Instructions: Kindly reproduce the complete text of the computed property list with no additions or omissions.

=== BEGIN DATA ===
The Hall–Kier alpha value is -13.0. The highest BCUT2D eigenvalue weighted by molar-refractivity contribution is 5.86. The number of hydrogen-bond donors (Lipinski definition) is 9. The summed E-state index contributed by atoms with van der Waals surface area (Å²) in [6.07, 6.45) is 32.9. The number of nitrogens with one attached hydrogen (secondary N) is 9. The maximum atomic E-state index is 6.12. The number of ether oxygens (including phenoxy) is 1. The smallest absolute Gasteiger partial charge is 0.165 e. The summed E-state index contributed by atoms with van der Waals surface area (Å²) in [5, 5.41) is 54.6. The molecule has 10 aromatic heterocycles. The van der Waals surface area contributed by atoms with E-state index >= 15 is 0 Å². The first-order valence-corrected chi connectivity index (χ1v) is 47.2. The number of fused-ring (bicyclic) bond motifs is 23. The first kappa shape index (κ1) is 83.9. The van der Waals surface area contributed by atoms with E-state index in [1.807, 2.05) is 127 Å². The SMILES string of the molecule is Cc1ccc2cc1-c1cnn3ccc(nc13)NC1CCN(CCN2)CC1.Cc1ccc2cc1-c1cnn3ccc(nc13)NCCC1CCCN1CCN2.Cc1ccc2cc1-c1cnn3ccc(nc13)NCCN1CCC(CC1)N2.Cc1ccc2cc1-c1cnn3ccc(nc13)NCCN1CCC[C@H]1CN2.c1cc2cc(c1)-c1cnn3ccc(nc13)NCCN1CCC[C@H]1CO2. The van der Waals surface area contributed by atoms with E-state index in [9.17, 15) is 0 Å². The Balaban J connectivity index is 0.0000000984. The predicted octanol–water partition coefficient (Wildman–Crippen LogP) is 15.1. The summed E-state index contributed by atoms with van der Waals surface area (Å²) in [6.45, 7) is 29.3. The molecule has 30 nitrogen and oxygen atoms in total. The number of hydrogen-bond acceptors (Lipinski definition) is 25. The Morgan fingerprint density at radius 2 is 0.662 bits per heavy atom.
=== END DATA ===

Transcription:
The Hall–Kier alpha value is -13.0. The highest BCUT2D eigenvalue weighted by molar-refractivity contribution is 5.86. The number of hydrogen-bond donors (Lipinski definition) is 9. The summed E-state index contributed by atoms with van der Waals surface area (Å²) in [6.07, 6.45) is 32.9. The number of nitrogens with one attached hydrogen (secondary N) is 9. The maximum atomic E-state index is 6.12. The number of ether oxygens (including phenoxy) is 1. The smallest absolute Gasteiger partial charge is 0.165 e. The summed E-state index contributed by atoms with van der Waals surface area (Å²) in [5, 5.41) is 54.6. The molecule has 10 aromatic heterocycles. The van der Waals surface area contributed by atoms with E-state index >= 15 is 0 Å². The first-order valence-corrected chi connectivity index (χ1v) is 47.2. The number of fused-ring (bicyclic) bond motifs is 23. The first kappa shape index (κ1) is 83.9. The van der Waals surface area contributed by atoms with E-state index in [1.807, 2.05) is 127 Å². The SMILES string of the molecule is Cc1ccc2cc1-c1cnn3ccc(nc13)NC1CCN(CCN2)CC1.Cc1ccc2cc1-c1cnn3ccc(nc13)NCCC1CCCN1CCN2.Cc1ccc2cc1-c1cnn3ccc(nc13)NCCN1CCC(CC1)N2.Cc1ccc2cc1-c1cnn3ccc(nc13)NCCN1CCC[C@H]1CN2.c1cc2cc(c1)-c1cnn3ccc(nc13)NCCN1CCC[C@H]1CO2. The van der Waals surface area contributed by atoms with E-state index in [9.17, 15) is 0 Å². The Balaban J connectivity index is 0.0000000984. The predicted octanol–water partition coefficient (Wildman–Crippen LogP) is 15.1. The summed E-state index contributed by atoms with van der Waals surface area (Å²) in [6.45, 7) is 29.3. The molecule has 30 nitrogen and oxygen atoms in total. The number of hydrogen-bond acceptors (Lipinski definition) is 25. The Morgan fingerprint density at radius 2 is 0.662 bits per heavy atom.